Sunday, June 22, 2014

An Unusual Civil War Cemetery

Grave site of CSN Seaman James King. Naval History and Heritage Command.

This past Thursday, June 19, was the 150th anniversary of the engagement of the USS Kearsarge and CSS Alabama, probably the second most famous ship-to-ship fight of the Civil War after the Monitor and Virginia. This leads to the CW Navy trivia question of the week; what is the only official Civil War historical site outside of the U.S.? The answer is, the City of Cherbourg, France. In a cemetery on a hillside overlooking the French port city lie the graves of three seamen, two Confederate and one Union. The Confederate seamen are George Appleby and James King, killed on the Alabama during the engagement. The Union sailor is William Gowen, who was rescued adrift in the waters of the English Channel. He was brought to shore and died eight days later, of wounds he received while serving on the Kearsarge in the combat. In September 2004, the Civil War Preservation Trust designated Cherbourg and its cemetery an official site of the American Civil War. This is the only such site outside of the U.S.

Deck scene on USS Kearsarge after the engagement with CSS Alabama. Naval History and Heritage Command.

Saturday, June 14, 2014

Confederate capture of the USS Water Witch on the Georgia coast

USS Water Witch. Library of Congress archives.

The USS Water Witch was a sidewheel steam gunboat (150’ in length; 378 tons). Commissioned into the U.S. Navy in 1851, she spent her early years conducting surveys in South America. When the Civil War broke out, she was initially assigned to blockading service with the Gulf Blockading Squadron, but eventually was transferred to the South Atlantic Blockading Squadron. She spent some time in the Florida theatre, participating in forays up the St. Johns River, and then served on the blockade of the Georgia coast.

In May 1864, Flag Officer William Hunter, commander of the C.S. Navy Savannah River Squadron, issued orders to First Lt. Thomas Pelot to assemble a raiding force to capture a Union gunboat stationed at the mouth of the Little Ogeechee River. On 31 May, Pelot set out with a force of 117 men and 14 officers recruited from various ships in the squadron. When they arrived at Beaulieu Battery late that evening, they found that the Water Witch, their target, had weighed anchor to take up station in St. Catherine’s Sound, to the south. Pelot did not let this dissuade him. He sent out scouts to scan the coast for the enemy gunboat, which returned to the station in Ossabaw Sound off the Little Ogeechee River the morning of 1 June. Having located their target, the CSN raiding party set out late in the evening of 2 June. They were guided by Moses Dallas, a free black pilot who had rendered outstanding service to the Confederate Navy for over two years. His knowledge of the local waters on the southeast Georgia coast was unmatched.

The Water Witch was commanded by Lt. Commander Austin Pendergrast. In one of those all-too-common twists of fate one encounters in war, Pendergrast and Pelot were classmates in the U.S. Naval academy and were shipmates as Midshipmen on the USS Independence. The night of 2 June was foggy and rainy. Pendergrast had set a deck watch to guard against a raid; the officer of the deck that night was Acting Master’s Mate Eugene Parsons. He spotted some of the approaching CSN boats and hailed them. At first the Confederates replied “Contraband,” but after repeated hails Pelot yelled “Rebels, d____ you!” Confederate seamen and officers swarmed onto the deck. Parsons spun the ship’s battle rattle as a warning, but apparently for too short a time to sound the alarm. The officers and crew of the Water Witch were awakened by the sound of gunfire and shouting on deck. The Union gunboat’s officers put up a gallant defense, but oddly, most of the crew cowered below decks, along with the engineering division. Lt. Pelot was killed in the initial rush onto the ship, and command of the CSN raiders then went to Lt. Joseph Price. Their guide, Moses Dallas, was also killed by a pistol shot from Parsons in the initial rush on the Union ship.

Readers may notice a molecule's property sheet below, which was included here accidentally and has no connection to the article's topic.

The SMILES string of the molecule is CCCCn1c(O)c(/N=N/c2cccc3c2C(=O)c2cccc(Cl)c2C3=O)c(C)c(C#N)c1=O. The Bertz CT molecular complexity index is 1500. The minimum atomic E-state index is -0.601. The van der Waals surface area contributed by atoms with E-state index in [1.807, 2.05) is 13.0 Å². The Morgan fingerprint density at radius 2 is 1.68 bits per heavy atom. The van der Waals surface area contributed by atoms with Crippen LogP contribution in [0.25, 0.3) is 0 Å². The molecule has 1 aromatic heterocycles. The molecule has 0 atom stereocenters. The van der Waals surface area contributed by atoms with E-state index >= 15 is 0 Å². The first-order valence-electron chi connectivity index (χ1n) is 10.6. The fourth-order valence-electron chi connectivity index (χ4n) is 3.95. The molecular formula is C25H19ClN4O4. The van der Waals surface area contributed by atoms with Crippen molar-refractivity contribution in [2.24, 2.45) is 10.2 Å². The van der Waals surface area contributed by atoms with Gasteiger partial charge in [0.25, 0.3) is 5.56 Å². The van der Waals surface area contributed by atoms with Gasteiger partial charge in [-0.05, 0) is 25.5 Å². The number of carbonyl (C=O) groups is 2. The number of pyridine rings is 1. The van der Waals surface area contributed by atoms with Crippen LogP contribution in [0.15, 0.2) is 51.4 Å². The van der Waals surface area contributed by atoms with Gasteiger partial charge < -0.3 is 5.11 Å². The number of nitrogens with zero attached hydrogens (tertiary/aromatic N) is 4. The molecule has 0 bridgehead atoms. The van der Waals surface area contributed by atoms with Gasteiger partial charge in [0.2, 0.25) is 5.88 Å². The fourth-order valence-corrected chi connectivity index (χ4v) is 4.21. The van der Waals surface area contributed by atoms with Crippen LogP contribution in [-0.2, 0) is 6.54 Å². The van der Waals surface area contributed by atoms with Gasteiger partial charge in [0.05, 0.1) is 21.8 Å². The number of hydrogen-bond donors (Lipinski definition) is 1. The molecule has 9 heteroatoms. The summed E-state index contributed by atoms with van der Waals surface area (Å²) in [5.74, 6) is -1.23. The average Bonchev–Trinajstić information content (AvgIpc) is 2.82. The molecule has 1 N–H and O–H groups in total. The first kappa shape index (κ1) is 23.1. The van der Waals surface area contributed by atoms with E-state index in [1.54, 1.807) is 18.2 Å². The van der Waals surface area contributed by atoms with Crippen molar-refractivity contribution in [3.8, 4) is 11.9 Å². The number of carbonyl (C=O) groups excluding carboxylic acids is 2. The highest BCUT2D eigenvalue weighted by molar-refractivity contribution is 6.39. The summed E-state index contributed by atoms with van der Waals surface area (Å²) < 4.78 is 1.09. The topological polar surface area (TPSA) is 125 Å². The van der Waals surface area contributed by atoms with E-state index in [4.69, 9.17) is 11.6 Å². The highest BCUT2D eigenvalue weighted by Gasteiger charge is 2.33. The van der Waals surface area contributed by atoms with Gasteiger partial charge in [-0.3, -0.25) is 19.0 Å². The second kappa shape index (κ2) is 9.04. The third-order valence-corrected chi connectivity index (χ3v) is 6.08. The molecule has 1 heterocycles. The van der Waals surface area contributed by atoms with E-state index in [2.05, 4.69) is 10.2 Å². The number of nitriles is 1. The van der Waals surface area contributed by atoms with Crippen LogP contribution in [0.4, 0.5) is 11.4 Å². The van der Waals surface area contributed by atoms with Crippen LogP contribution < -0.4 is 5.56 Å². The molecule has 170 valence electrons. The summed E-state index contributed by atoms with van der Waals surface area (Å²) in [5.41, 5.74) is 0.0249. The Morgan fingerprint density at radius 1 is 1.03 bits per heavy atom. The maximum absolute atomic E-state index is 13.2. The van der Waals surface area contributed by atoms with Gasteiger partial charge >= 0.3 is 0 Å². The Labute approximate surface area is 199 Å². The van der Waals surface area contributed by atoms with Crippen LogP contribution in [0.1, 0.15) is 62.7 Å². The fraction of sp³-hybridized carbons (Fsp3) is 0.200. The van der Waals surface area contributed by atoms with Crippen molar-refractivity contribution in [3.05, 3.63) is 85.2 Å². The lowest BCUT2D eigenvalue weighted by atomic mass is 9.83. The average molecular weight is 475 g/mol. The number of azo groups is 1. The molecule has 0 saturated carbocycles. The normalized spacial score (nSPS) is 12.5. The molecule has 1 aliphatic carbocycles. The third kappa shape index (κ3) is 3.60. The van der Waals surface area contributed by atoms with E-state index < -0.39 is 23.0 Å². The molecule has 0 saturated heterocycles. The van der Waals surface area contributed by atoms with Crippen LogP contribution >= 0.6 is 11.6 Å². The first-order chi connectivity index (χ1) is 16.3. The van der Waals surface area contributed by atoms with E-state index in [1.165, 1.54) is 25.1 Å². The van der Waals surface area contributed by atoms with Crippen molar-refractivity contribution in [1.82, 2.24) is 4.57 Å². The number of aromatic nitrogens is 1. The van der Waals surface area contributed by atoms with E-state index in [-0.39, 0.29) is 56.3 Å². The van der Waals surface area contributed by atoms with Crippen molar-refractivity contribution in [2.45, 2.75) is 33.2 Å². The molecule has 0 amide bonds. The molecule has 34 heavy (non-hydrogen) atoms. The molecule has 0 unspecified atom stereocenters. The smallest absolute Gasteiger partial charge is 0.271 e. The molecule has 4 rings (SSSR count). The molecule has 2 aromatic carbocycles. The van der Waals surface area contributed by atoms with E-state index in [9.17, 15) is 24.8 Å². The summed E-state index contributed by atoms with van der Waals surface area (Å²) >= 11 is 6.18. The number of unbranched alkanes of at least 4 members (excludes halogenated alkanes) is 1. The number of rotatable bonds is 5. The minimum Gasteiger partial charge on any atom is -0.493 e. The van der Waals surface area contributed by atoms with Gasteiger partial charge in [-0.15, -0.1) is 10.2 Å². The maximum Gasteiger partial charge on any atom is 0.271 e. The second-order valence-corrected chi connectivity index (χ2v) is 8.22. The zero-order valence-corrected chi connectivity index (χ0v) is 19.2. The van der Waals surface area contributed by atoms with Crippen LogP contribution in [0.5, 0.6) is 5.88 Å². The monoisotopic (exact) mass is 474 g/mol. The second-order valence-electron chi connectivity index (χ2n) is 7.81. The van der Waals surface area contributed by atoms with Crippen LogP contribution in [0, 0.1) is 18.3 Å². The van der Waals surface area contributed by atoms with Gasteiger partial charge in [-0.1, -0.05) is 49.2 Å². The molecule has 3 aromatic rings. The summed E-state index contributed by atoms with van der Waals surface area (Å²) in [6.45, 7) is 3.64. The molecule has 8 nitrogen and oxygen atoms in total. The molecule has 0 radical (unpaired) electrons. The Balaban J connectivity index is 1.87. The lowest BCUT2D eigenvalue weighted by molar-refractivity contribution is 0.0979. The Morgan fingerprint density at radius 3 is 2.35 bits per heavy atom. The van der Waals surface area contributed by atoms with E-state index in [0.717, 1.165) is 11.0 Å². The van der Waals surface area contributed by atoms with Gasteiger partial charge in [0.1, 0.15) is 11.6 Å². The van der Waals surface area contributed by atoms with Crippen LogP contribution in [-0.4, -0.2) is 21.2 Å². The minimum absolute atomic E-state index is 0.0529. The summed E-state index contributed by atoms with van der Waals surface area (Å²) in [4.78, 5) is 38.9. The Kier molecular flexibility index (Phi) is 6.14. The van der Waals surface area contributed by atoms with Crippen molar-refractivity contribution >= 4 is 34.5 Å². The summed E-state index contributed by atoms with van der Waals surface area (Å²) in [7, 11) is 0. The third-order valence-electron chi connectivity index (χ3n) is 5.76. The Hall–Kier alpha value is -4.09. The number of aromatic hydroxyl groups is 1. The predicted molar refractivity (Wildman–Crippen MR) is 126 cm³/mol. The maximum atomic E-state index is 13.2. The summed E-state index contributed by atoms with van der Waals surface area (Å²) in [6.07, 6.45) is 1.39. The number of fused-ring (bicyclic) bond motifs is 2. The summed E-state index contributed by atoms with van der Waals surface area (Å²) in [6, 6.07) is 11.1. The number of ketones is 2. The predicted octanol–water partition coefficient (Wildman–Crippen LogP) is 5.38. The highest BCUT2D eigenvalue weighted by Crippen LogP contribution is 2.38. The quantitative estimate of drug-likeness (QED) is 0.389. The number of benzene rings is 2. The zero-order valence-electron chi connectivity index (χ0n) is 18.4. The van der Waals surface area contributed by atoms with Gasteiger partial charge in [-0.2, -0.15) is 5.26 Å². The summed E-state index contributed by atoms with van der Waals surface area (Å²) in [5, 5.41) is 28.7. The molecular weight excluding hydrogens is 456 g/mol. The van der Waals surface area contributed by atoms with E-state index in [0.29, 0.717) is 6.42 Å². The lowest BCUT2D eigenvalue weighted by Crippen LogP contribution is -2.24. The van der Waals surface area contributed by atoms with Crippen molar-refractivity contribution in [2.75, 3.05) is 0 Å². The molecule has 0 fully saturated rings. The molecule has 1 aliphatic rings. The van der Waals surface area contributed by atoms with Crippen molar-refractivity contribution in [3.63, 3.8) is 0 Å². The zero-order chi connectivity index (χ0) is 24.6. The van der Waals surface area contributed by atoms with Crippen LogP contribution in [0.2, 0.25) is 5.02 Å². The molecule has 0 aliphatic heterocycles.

The Union men eventually succumbed to wounds and the overwhelming numbers of the CSN raiders, the battle for the ship lasting about 20 minutes. One of the few Union bluejackets who did attempt to help the officers defend the ship was Landsman Jeremiah Sills, an African American seaman who is said to have stationed himself at the doorway to the ship’s arms locker and kept coming out with loaded pistols which he fired at the CSN raiders. The Confederates suffered 6 dead and 17 wounded, the Union 2 dead and 14 wounded. Pendergrast was wounded but survived. He was subsequently court-martialed and found guilty of “culpable inefficiency in the discharge of duty.” The victorious Confederates steamed up the Vernon River with the ship, towards Savannah, hoping to convert her to a C.S. Navy gunboat. They never had the chance to do this and the ship was sunk at her moorings in December 1864 as Union Gen. William Tecumseh Sherman and his men closed in on Savannah.

Today, you can board and tour a full-size replica of the USS/CSS Water Witch at the Port Columbus National Museum of Civil War Naval History in Columbus, Georgia.

USS/CSS Water Witch at the Port Columbus Civil War Naval Museum. Author's photo.